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Ask WriteCheck: Facebook Plagiarism


WriteCheck receives hundreds of questions from students around the world about plagiarism, citation, grammar/writing, and many other tricky situations that may occur at school, work and online. The “Ask WriteCheck” column shares some of these questions, provides answers to help the inquisitor, and helps other readers who may find themselves in similar situations. In this column, a student asks about how to stop future plagiarized Facebook posts.

Ask WriteCheck

Hi WriteCheck,

So upsetting: I wrote something on my Facebook page, poured my heart into it and, lo and behold, it was lifted and now appears as one of my Facebook "friends'" posts ... word for word! It is still on my Facebook page, dated September 25th, 2013. I cannot begin to tell you how upsetting this is to me. Worse yet, her friends commented on how beautifully said the sentiments were, and she accepted the accolades without explaining that she had not written it herself. What can I do to make sure this does not happen to me again?

Please help. 



Hi Nadia,

Thank you for your question. It can be tough to encounter someone stealing your words and emotions, claiming it as their own, and getting recognition for it. This is called plagiarism. In the “real world” there would be consequences for it. Unfortunately, this is a common problem that many people face in using social media sites and there is little you can do to stop your audience from taking your postings in this public forum.

A 2-sentence Facebook post is more apt to get copied for several reasons: 1) it’s short, 2) people don’t follow writing conventions 3) it feels more like personal communication rather than publishing content and 4) Facebook is a widely acknowledged public forum.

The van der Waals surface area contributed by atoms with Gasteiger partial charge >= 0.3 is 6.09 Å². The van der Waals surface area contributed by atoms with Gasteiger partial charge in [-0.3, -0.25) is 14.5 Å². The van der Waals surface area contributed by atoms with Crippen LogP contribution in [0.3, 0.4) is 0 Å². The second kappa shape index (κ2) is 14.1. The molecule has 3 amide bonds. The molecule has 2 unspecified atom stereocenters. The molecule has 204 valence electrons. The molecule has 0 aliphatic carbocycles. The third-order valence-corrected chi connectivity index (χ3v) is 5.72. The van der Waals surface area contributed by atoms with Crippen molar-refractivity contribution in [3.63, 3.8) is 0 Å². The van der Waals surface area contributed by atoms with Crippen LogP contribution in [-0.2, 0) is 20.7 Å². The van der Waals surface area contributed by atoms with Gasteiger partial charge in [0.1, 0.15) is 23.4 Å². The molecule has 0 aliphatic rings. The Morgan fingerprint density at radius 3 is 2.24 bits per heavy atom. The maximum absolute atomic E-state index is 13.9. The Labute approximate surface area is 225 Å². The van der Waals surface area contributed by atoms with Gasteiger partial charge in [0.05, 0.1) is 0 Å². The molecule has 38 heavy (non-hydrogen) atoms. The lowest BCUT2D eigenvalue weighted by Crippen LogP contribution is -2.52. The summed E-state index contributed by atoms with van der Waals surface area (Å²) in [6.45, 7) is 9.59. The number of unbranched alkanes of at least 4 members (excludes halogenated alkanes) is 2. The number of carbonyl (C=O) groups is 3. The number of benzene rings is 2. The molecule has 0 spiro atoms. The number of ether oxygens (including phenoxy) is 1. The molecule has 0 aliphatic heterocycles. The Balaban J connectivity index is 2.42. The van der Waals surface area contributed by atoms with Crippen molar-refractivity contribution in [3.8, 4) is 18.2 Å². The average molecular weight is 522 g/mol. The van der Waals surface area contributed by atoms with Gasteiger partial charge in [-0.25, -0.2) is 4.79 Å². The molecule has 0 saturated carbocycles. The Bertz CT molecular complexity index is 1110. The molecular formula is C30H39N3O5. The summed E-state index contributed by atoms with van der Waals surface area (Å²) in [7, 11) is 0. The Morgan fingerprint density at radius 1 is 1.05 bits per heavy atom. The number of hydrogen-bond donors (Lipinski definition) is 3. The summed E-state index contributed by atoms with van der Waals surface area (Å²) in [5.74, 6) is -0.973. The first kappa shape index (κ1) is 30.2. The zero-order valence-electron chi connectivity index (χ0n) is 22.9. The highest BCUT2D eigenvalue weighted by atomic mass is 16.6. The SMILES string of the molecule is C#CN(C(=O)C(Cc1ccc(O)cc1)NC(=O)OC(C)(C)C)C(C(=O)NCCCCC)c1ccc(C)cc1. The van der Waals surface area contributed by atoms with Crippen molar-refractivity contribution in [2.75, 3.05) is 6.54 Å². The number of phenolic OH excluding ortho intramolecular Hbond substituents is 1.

For all these reasons, it may be best to move your original words and thoughts to a blog and link back to it in your Facebook. Blogging feels more original and authentic as compared to Facebook posts. It may be the case that by creating original content in a traditional blog, your audience will think twice about copying your “work” and will be deterred by that change of context.

Don't be shy about sending the person who plagiarized your post a private message about your situation. Include the date of your post and briefly and calmly explain the situation. Often than not, people don't realize they may have done something wrong or meant to hurt anyone. (See example of Miss Universe's accidental twagiarism)

Another good resource is Plagiarism Today's article that shares tips for dealing with Facebook.

Best of luck,


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Published on by kennethb.